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Miracle on San Andres Street
updated: Jun 05, 2009, 12:00 AM

Thoughts From the Garden of Ed

Miracle on San Andres Street
by Billy Goodnick

Note: There is a photo essay of this project at my Flickr site

It took about ten years, but a minor miracle has occurred in Santa Barbara's Westside neighborhood. A sliver of open space has been wedged into a densely packed residential area. In a built-out town like this, that's a big deal.

Before December 2008, if you took the ten-block walk down San Andres St., between Mission and Carrillo, you would have been surrounded by a continuous parade of houses, apartments and commercial buildings. If you take that same walk today, prepare yourself for a pleasant surprise when you reach E. Victoria. There's a new "pocket park" gracing the east side of the street. It's not like any park you've seen.

I lived a block from the eventual site of this park shortly after I moved to Santa Barbara in the mid-70s. The Westside was a good fit for me after living in the sprawling San Fernando Valley for most of my youth. My new neighborhood felt like an insulated village within the city, close to downtown but with a character of its own. I had all the basics: supermarket, medical clinic, hardware store, bakery, barber; you get the idea.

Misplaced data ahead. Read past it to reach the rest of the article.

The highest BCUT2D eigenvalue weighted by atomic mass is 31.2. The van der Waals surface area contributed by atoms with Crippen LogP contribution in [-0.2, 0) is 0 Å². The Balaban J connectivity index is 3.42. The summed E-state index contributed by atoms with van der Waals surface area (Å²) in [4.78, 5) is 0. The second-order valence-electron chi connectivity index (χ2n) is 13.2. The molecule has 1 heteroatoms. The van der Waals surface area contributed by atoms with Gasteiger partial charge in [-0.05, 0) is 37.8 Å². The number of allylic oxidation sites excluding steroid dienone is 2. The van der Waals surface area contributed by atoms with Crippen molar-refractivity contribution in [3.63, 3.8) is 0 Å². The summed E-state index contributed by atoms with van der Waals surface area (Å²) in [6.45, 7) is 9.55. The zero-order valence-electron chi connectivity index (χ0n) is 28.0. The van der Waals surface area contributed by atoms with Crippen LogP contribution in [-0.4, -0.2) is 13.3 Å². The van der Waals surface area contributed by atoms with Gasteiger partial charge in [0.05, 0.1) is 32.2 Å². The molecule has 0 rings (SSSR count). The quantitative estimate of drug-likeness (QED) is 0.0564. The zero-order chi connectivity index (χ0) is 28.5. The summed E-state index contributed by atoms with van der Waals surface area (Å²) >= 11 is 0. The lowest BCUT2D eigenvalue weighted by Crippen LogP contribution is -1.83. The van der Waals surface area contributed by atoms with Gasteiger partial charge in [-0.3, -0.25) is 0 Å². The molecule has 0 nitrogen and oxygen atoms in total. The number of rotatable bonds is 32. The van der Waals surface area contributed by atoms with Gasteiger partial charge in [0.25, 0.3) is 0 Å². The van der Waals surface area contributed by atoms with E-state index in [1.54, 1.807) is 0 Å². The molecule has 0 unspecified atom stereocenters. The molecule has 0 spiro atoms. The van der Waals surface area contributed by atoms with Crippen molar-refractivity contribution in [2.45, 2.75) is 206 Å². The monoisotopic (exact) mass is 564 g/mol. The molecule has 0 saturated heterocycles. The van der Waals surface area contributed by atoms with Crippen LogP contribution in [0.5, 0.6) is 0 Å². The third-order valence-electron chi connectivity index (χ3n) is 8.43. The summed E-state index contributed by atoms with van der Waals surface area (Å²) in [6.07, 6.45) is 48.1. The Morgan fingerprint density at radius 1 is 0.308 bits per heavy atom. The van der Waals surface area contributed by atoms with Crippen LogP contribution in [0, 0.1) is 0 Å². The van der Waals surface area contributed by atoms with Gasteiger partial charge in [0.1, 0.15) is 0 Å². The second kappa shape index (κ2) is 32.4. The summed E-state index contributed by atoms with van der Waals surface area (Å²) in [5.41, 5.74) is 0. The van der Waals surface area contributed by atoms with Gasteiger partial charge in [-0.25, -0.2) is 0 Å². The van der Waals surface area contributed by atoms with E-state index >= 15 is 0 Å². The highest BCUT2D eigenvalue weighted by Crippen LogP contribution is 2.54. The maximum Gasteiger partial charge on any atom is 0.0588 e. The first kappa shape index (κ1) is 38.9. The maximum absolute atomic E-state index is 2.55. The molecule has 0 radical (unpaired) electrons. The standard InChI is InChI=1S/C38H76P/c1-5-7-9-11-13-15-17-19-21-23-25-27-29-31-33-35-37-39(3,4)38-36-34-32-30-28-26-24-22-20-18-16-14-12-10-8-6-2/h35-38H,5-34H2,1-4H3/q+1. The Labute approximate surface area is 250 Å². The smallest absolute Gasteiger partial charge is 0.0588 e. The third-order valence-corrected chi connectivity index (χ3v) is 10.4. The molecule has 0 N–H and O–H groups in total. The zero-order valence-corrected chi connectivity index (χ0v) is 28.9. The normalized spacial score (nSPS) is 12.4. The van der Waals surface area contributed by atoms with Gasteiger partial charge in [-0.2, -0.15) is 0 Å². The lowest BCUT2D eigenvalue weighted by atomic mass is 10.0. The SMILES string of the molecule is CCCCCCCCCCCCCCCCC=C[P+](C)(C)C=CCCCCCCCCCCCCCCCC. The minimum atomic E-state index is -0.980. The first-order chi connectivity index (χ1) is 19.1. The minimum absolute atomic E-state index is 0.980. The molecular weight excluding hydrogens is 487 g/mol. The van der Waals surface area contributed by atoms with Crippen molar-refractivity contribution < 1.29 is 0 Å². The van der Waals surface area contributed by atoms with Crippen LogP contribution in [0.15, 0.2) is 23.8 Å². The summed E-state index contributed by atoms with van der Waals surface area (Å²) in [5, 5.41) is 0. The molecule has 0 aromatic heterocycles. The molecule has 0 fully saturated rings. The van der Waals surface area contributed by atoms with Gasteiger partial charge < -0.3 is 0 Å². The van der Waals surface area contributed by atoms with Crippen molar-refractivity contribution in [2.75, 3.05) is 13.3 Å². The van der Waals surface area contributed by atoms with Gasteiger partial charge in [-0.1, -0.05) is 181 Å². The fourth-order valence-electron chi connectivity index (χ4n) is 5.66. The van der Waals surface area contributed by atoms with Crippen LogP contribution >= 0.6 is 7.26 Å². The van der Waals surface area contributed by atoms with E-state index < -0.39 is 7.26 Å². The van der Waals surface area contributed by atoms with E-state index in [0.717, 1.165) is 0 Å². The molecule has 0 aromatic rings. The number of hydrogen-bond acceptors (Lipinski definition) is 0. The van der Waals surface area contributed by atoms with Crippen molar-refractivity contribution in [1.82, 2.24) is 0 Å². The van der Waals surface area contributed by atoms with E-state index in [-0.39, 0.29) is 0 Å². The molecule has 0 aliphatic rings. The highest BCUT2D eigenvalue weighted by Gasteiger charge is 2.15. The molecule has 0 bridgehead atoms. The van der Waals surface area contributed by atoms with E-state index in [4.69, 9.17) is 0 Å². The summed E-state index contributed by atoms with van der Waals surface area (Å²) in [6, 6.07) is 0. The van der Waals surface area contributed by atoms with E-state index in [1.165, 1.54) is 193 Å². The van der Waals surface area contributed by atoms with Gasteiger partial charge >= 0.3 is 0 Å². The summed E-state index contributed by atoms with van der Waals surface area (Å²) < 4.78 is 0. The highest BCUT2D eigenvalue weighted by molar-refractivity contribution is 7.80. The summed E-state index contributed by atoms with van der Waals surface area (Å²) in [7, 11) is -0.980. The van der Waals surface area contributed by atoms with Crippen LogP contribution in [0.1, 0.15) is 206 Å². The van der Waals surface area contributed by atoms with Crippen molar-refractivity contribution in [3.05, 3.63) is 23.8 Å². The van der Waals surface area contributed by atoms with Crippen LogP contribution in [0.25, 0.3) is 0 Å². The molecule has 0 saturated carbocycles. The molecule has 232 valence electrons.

The miracle of which I write has to do with creating new public open space in a crowded neighborhood, then imbuing that space with a spirit of environmental awareness, imagination and art. Even more mind-boggling is how two privately owned parcels and an unused street right-of-way could be located in just the right place, then be acquired and "grafted" onto an existing park.

A Park by Any Other Name...

This little slice of paradise doesn't have its own name. Within the Parks and Recreation Department, it's called the "Bohnett Park Expansion Project." Someone needs to come up with something better-contest, Ed? The reason for the name is that the new facility is, indeed,